After seeing three senators fall during primaries in 2010 and 2012, as well as insurgents knock off establishment-backed Republicans in key seats, GOP strategists adopted an overwhelming force doctrine for handling primary challenges. They leveraged their financial edge and set out to define the opponent early, before he or she could gain momentum among the conservative grassroots, using modern technology and also spending heavily on positive TV ads to improve the incumbent’s standing among conservative voters.
That strategy was considered essential in protecting GOP incumbents like Kansas Sen. Pat Roberts and Tennessee Sen. Lamar Alexander in the 2014 midterms.
“The culture of primaries within the Senate GOP campaign apparatus is where the entire party needs to go,” said Josh Holmes, McConnell’s 2014 campaign manager whose firm, Cavalry, worked for McCain and several Republican incumbents. “If your job is to win elections you don’t just throw up your hands and say, gosh, I sure hope voters don’t pick the guy who can’t possibly win.”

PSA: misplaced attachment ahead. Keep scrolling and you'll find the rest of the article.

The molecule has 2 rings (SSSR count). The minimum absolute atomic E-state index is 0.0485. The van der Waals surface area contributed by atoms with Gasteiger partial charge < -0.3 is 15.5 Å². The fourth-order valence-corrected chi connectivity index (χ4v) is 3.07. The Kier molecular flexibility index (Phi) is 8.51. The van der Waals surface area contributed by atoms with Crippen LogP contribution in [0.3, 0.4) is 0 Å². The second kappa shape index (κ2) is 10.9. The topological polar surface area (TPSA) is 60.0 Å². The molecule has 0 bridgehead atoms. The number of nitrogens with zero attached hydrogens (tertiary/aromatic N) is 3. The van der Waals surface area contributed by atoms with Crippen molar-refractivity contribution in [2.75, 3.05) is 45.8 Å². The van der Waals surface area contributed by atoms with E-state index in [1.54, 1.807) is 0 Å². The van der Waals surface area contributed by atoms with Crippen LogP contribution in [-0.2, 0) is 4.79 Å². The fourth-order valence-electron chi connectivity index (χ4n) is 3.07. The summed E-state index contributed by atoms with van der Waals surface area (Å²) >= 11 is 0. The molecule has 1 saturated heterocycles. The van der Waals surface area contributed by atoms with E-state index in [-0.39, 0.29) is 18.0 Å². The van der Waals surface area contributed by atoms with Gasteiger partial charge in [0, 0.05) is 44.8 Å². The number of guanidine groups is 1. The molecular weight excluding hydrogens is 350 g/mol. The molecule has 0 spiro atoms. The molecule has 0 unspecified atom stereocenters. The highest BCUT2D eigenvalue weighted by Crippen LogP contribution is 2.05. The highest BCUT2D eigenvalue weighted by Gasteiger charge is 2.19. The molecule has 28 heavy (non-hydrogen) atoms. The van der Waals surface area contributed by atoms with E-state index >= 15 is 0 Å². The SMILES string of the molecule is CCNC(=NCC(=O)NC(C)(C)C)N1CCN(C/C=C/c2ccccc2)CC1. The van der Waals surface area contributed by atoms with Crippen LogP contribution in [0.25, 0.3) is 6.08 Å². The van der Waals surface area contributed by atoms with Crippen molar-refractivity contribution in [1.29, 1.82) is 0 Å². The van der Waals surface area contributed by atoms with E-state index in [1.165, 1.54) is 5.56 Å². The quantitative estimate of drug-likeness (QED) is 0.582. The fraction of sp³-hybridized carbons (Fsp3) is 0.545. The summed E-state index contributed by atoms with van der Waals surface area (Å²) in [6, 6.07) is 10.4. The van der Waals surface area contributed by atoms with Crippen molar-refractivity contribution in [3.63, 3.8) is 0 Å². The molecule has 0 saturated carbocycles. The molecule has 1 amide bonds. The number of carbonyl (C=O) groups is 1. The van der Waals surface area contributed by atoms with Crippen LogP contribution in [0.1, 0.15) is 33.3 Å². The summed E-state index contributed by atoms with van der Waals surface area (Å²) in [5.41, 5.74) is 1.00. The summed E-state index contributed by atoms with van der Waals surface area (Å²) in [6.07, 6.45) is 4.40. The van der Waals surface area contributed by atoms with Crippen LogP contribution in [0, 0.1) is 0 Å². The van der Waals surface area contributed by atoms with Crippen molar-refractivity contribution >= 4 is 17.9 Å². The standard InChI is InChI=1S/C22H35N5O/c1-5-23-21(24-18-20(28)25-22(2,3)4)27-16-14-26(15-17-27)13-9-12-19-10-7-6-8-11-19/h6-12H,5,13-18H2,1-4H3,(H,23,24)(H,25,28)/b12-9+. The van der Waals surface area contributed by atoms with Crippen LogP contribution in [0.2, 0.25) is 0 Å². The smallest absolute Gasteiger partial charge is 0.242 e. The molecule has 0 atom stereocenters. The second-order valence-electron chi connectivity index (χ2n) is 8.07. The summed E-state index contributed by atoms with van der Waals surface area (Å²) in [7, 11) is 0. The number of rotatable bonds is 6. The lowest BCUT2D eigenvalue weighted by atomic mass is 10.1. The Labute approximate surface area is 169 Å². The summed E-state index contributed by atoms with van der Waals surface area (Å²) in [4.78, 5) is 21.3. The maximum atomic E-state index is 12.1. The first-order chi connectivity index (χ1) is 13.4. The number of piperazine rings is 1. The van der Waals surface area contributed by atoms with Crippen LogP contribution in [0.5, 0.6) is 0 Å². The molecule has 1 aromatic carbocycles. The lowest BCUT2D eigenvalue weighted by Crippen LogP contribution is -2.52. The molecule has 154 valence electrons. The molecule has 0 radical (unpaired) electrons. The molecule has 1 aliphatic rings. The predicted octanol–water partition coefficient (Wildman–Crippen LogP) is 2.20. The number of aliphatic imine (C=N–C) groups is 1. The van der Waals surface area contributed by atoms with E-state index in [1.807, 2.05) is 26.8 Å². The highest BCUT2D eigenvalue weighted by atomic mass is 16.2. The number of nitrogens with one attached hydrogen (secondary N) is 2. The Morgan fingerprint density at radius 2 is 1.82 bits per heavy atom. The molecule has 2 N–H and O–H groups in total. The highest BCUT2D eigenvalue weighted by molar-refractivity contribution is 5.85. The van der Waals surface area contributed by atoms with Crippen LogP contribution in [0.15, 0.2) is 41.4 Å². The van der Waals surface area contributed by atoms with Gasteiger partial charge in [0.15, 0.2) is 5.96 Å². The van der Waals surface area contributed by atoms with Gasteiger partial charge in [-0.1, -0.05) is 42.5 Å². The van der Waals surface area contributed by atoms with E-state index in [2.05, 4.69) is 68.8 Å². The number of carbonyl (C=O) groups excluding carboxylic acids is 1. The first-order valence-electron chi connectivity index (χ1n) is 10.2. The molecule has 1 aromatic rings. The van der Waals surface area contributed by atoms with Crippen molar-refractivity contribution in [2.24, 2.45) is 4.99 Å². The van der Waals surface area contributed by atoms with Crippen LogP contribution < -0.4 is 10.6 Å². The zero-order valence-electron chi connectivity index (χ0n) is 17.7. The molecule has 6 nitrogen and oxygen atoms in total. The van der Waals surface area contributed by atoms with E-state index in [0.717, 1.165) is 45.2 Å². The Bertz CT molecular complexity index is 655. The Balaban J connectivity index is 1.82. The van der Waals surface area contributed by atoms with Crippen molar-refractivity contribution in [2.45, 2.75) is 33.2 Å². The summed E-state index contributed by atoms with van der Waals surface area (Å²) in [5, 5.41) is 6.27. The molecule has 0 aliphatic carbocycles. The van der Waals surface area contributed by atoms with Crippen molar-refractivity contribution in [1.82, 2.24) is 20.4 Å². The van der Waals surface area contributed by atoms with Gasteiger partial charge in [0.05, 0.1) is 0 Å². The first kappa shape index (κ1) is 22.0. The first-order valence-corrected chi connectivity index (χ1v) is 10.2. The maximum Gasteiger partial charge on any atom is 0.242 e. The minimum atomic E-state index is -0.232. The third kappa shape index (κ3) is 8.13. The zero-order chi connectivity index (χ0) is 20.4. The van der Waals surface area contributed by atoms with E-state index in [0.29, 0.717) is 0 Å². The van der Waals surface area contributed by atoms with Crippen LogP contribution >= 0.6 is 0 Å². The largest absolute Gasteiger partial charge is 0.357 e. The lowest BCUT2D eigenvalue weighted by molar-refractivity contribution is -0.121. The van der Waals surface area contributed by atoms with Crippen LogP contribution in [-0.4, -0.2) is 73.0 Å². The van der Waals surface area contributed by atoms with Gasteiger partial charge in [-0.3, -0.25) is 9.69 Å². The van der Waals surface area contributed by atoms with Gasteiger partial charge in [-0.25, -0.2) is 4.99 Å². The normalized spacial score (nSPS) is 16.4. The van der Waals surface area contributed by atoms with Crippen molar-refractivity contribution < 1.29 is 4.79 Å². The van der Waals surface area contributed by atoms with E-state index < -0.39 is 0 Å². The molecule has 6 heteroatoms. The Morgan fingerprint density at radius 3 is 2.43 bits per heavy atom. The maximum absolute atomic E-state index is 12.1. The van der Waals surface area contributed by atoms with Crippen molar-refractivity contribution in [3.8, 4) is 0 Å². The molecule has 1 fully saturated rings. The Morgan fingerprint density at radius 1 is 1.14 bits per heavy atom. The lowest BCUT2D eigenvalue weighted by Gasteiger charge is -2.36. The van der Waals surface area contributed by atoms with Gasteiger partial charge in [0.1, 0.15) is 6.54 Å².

The old sports adage that winning begets winning, and the corollary that losing begets losing, might apply here. In early 2014 a collection of Washington-based groups with ties to tea party activists were on the march, helping challengers in a clutch of primaries, including in a challenge to McConnell.
Now, after losing big in 2014, and barely engaging in 2016, those groups are a shell of their former selves.